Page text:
An Auckland high school is doing its bit to ease the housing shortage by building four homes and selling them.
Massey High School runs a fulltime building academy for level two students who want to learn the trade.
The four houses have sold for prices ranging from $180,000-200,000, leaving the school with about $20,000 profit from each sale.
The homes are made out of cedar weatherboard, are 120 square metres in size, have three bedrooms, two bathrooms, a laundry and are fully transportable.
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Each home sold by word of mouth with no money spent on advertising.
The properties are now in Muriwai, south Auckland and as far as Raglan and Waimate North.
Students spend six months building the houses on site at school.
The properties are then transported to their new owners by foundation student Craig Walker’s house removal company.
The academy is one of six “pathways” the school, in conjunction with Rutherford, Waitakere, Kelston and Green Bay High School, is running to help bridge the gap from secondary to tertiary education.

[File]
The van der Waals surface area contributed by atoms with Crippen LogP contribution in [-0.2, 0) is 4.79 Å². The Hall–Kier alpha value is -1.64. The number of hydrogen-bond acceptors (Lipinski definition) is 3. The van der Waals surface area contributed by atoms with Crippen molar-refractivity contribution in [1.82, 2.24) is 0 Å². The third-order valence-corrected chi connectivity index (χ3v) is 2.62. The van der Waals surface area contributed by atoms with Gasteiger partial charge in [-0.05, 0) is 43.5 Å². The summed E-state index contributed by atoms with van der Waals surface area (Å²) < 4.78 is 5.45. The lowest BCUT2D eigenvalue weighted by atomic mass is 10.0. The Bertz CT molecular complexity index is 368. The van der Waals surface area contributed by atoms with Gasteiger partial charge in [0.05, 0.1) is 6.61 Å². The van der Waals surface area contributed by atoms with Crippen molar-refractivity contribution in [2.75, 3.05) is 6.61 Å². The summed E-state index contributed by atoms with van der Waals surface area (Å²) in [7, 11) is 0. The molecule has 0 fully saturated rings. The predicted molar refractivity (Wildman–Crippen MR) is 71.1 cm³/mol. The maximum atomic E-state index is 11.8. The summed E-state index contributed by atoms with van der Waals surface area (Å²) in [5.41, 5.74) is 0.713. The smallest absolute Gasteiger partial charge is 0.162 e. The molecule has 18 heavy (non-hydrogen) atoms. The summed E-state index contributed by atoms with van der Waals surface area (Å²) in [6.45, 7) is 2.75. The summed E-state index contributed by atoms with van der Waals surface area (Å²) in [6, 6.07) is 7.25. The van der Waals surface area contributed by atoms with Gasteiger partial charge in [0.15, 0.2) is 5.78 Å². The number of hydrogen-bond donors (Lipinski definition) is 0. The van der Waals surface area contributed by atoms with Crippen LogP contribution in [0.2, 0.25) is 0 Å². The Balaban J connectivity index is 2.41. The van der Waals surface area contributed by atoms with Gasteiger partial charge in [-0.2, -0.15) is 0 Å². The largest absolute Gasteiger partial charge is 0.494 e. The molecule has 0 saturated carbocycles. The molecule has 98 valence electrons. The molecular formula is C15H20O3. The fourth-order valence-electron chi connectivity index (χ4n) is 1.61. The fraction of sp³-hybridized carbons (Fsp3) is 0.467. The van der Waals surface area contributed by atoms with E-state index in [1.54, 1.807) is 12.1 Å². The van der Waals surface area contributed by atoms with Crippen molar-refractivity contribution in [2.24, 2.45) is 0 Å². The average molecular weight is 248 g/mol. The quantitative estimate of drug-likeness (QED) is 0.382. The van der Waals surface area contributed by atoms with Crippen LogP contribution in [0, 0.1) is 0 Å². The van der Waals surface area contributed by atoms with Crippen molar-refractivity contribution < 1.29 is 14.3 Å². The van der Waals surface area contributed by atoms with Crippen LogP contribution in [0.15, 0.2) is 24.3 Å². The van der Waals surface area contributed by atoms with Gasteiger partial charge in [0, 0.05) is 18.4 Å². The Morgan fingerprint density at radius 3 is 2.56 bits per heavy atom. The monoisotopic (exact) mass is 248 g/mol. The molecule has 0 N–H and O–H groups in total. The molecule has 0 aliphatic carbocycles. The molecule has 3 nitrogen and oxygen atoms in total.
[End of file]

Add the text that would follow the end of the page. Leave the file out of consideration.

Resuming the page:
Massey student Claude Viviani said being outside, as opposed to in a classroom, was one aspect of the program the students enjoyed, but having a different, practical pathway to achieving NCEA was the biggest plus for the group.
“I really do like being outside and learning something practical,” he said.
“I know that it will get me a job when I leave school so that’s awesome.”
Walker is the driving force behind the building academy, donating both his time and money to help students break into the work force.
“I failed at school, I had dyslexia. There was a place for me in the world, but not in the education sector at the time, and when I saw what was happening here I just though ‘wow how powerful’,” Walker said.
The students in the academy do not do any other subjects.
Instead, they arrive at school at 8am and work until 4pm to simulate a day in the real world.
Walker’s company, Craig Walker Building Removals, works with the school to finalise the houses’ design and establish the foundations for the houses to be built upon.
Walker also donated three prefabricated classrooms where students do all their paper work and safety training.
The building academy costs the school around $140,000 a year to run.
Deputy principal John Tinling is in charge of the programme. He said there is a lot of wastage with the building students because they are learning and “tend to make mistakes here and there, so we go through a lot of materials”.
Initially, Tinling said the programme was a gamble for the school and a big investment. Luckily, however, Massey had Walker to fall back on.
“It is a risk for the school if they built a house and it didn’t sell. So I put my name to it as a bit of cover, I have said from the start if they can’t sell it I’ll buy it because it is a training program not a business,” Walker said.
Massey’s latest home project will likely be sold later this year.